Affinity purified Phaseolus vulgaris lectin (PHA-E) is tetrameric glycoprotein and responsible for the erythroagglutinating properties of the PHA fraction. It has a carbohydrate specificity towards oligosaccharides and elutes with bovine thyroglobulin or acetic acid. PHA-E will bind to both human erythrocytes and lymphocytes, with a specificity towards blood group A (-SA). There are five times more PHA-E receptors on normal human lymphocytes than there are on erythrocytes. The crystal structure of a ligand-free PHA-E has a typical legume lectin fold characterized by two anti-parallel β-sheets and two short α-helices, and contains one GlcNAc residue of the N-linked glycan. Asparagine linked erythrocytes glycopeptide is an inhibitor of PHA-E induced agglutination and mitogenicity, and becomes inactive if treated with β-galactosidase. PHA-E binds di-galactosylated and bisected N-glycan. This lectin is widely used as a biochemical tool for detecting bisecting GlcNAc- and Gal-bearing glycoproteins.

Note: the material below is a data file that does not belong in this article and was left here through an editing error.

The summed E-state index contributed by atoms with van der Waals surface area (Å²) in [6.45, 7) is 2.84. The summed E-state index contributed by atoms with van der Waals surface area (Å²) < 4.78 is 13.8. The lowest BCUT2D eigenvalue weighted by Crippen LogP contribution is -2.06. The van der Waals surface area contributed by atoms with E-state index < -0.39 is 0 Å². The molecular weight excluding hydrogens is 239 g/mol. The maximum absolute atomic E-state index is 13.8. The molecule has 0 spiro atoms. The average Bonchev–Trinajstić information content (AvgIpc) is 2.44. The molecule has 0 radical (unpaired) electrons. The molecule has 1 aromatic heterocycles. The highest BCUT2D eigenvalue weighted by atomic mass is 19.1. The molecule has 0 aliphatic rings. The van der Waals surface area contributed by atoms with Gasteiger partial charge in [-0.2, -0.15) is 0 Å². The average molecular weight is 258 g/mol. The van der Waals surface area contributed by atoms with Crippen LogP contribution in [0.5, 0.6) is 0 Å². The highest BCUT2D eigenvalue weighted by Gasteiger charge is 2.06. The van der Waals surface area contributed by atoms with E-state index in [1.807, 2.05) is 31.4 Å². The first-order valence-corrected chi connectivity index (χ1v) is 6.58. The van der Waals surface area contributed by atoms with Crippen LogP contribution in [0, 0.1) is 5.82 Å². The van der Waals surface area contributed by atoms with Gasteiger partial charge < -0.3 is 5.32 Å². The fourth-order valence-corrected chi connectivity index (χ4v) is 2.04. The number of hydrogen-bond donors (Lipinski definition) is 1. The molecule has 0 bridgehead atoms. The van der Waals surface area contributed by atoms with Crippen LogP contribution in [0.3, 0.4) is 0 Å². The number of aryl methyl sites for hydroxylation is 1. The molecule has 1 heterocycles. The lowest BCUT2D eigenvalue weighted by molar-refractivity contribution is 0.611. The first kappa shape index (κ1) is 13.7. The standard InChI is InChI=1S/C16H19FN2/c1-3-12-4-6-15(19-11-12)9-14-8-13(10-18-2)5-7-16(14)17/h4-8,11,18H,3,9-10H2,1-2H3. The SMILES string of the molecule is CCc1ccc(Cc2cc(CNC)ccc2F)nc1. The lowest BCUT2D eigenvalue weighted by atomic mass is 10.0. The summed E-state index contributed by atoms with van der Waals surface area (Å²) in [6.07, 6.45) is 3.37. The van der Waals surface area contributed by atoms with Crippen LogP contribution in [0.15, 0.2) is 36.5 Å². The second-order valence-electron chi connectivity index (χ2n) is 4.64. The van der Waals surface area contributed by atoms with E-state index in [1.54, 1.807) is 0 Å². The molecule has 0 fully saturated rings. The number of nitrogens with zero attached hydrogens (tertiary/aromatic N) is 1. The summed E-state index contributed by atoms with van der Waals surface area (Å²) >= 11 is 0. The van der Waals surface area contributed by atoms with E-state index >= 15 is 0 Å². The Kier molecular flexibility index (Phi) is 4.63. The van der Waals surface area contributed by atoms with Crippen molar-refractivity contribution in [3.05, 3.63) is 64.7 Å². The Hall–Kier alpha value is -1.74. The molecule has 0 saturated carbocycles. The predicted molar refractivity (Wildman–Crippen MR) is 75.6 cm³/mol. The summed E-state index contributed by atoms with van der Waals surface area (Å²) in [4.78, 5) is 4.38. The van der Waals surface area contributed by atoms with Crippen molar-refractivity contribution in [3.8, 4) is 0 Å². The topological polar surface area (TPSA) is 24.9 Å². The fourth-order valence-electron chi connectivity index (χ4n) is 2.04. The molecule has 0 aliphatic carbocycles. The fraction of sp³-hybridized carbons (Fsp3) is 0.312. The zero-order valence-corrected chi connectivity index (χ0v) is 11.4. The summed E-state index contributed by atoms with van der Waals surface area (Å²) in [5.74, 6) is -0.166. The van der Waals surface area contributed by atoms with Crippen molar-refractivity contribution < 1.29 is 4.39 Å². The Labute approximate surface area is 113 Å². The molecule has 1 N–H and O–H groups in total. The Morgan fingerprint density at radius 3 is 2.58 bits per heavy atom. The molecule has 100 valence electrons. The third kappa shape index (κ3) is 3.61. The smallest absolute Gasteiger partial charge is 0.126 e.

Alkaline phosphatase (AP) is conjugated to Phaseolus vulgaris Lectin (PHA-E) to show the binding of PHA-E in many applications including Western blotting and ELISA. Alkaline phosphatase is a large protein (140 kDa) that catalyzes the hydrolysis of phosphate groups from a substrate resulting in a colored or fluorescent product. The optimal enzymatic activity of this protein is between pH 8 and 10, and its reaction rate remains linear, improving sensitivity over time.